Open main menu

Women's Royal Canadian Naval Service

The Women's Royal Canadian Naval Service (WRCNS or "Wrens") was an element of the Royal Canadian Navy that was active during the Second World War and post-war as part of the Royal Canadian Naval Reserve until unification in 1968.[1] The WRCNS was in operation from October 1942 to August 1946.

Women's Royal Canadian Naval Service (WRCNS)
Commander Adelaide Sinclair.jpg
Commander Adelaide Sinclair was Director of the Women's Royal Canadian Naval Service in 1944
Active1942–1946
1951–1968
DisbandedAugust 1946
February 1968
Country Canada
Allegiance Canada
BranchCanadian Blue Ensign (1921–1957).svg Royal Canadian Navy
RoleOperational support, Various duties
MarchThe Wren's March

Contents

HistoryEdit

The WRCNS was modelled on the Women's Royal Naval Service, which had been active during the First World War and then revived in 1939. The Royal Canadian Navy was slow to create a women's service, only establishing the WRCNS in July 1942, nearly a year after the Canadian Women's Army Corps and the Royal Canadian Air Force Women's Division.[2] By the end of the war however nearly 7,000 women had served with the WRCNS in 39 trades.[3]

The ByTown II, later renamed HMCS Conestoga ("The Stone Frigate"), was the WRCNS training centre in Galt, Ontario, and became the first female-commanded Canadian commissioned "ship" in June 1943 when Lieutenant Commander Isabel Macneill was appointed commanding officer.[4] That September Commander Adelaide Sinclair became the first Canadian Director of the WRCNS, a position she held until disbandment.[5]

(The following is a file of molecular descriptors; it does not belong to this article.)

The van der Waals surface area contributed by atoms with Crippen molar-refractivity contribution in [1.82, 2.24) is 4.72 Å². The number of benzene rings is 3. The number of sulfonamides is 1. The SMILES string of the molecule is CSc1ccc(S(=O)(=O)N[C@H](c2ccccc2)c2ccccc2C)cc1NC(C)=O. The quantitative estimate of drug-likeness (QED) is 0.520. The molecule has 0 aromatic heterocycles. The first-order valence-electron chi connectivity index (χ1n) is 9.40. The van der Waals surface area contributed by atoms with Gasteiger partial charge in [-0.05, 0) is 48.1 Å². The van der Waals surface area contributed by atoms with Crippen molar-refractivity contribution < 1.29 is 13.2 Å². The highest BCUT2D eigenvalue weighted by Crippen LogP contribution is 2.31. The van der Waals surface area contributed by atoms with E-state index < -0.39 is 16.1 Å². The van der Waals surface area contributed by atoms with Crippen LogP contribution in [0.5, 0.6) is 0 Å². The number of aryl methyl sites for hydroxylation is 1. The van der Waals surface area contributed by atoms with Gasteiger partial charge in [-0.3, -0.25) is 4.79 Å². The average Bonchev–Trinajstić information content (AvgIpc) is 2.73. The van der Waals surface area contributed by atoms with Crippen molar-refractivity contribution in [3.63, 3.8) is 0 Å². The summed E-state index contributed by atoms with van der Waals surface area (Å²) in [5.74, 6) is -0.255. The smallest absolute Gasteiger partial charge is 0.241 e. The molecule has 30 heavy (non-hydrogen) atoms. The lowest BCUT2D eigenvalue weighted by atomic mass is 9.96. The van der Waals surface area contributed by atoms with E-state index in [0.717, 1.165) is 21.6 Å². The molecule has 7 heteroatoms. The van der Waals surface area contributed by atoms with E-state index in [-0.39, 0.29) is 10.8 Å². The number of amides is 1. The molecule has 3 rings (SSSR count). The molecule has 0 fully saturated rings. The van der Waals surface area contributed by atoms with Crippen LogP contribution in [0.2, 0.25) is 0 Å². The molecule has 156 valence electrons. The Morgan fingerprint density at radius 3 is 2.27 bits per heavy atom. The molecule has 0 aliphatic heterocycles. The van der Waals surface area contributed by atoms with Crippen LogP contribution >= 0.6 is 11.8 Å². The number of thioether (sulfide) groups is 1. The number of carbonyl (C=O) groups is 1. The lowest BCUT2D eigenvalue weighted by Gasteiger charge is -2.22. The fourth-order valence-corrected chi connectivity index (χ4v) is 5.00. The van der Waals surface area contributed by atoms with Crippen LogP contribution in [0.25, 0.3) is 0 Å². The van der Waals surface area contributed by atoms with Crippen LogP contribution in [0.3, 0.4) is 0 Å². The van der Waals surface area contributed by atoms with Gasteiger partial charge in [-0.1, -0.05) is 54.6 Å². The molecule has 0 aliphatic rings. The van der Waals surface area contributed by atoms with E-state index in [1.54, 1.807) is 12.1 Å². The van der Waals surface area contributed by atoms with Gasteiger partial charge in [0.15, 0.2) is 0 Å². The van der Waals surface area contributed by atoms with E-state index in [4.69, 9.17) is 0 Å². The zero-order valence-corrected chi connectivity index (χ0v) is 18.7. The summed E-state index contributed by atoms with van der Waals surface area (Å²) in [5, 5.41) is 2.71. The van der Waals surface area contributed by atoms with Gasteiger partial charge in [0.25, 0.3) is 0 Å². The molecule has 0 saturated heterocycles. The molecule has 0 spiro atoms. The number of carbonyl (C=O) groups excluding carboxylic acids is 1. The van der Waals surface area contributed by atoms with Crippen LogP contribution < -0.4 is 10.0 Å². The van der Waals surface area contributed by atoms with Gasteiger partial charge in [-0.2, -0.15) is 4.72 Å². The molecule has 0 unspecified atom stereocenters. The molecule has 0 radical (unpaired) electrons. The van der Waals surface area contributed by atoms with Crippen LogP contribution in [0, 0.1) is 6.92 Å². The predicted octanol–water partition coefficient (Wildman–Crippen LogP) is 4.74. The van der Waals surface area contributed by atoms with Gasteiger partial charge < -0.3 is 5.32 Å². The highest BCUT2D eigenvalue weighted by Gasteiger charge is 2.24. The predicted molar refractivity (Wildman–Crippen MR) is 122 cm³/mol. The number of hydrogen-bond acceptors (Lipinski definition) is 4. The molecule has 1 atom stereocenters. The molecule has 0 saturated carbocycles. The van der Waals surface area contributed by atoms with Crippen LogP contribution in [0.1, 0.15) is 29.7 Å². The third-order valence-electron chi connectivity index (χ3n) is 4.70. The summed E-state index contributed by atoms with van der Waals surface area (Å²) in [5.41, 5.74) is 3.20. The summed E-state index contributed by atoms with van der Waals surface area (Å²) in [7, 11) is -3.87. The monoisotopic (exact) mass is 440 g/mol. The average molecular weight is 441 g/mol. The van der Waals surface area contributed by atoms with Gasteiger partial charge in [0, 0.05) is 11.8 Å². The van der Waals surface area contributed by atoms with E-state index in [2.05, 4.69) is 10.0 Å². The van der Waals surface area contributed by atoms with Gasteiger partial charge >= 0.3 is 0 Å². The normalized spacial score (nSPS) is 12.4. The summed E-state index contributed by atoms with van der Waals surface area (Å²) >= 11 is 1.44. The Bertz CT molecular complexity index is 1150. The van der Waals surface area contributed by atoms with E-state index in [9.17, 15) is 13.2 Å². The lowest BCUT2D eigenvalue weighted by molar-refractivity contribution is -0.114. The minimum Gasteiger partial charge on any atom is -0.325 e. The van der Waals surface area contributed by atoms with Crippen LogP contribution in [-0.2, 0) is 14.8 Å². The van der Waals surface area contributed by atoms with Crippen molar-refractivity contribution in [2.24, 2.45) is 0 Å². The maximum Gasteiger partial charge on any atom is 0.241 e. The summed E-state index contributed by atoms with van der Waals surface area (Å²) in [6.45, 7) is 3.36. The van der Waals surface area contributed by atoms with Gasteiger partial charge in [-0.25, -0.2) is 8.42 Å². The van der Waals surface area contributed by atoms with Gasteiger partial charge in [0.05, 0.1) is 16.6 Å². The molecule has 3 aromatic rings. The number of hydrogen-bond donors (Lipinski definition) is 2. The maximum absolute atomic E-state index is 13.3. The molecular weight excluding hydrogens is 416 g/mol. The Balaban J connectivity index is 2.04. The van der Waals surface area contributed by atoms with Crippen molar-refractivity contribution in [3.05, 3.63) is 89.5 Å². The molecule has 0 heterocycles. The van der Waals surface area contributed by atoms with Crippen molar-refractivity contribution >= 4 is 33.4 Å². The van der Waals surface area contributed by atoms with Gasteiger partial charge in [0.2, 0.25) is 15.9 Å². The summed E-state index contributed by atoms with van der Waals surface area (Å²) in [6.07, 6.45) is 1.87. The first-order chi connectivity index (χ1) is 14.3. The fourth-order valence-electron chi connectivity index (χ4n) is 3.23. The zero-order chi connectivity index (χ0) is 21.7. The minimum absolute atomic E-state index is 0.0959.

The WRCNS was disbanded in July 1946, but revived as part of the Naval Reserve at the beginning of the Korean War. It was disbanded a second time in 1968 when the Royal Canadian Navy as a whole was folded into the unified Canadian Forces.[1]

A Historic Sites and Monuments' board of Canada plaque in Halifax describes the Women's Royal Canadian Naval Service:

Women's service in the military during the Second World War challenge the tradition of all-male armed forces. Between 1942 and 1946 close to 7000 volunteers enlisted in the WRCNS and served in 26 non-combatant occupations in Canadian naval bases at home or abroad. By late 1943, nearly 1000 Wrens worked in the Halifax area and lived in HMCS Stadacona, within sight of this spot. The RRCNS made an outstanding contribution to Allied victory, paved the way for future generations of Canadian service women and raised questions about the equality of women in the civilian world.

WargamingEdit

One of the department was in charge of teaching the tactics to the captains of the escort vessels of convoys across the Atlantic. Carol Duffus (née Hendry), explained in an interview how the wargame was facilitated and debriefed by the training commander.[6]

See alsoEdit

ReferencesEdit

Notes
  1. ^ a b http://esask.uregina.ca/entry/womens_royal_canadian_naval_service_wrcns.html
  2. ^ http://www.navalandmilitarymuseum.org/resource_pages/pavingtheway/wrcns.html
  3. ^ Government of Canada, Department of National Defence; Government of Canada, National Defence. "Serving Their Country: the Story of the Wrens, 1942-1946". www.journal.forces.gc.ca.
  4. ^ Library and Archives Canada Sheetmusic from Canada's past AMICUS No. 22123872
  5. ^ WRCNS at CFB Esquimalt Naval & Military Museum Retrieved December 10, 2013
  6. ^ "Veteran Stories: Carol Elizabeth Duffus (née Hendry)". The Memory Project. 2018. Retrieved 2018-06-18.

External linksEdit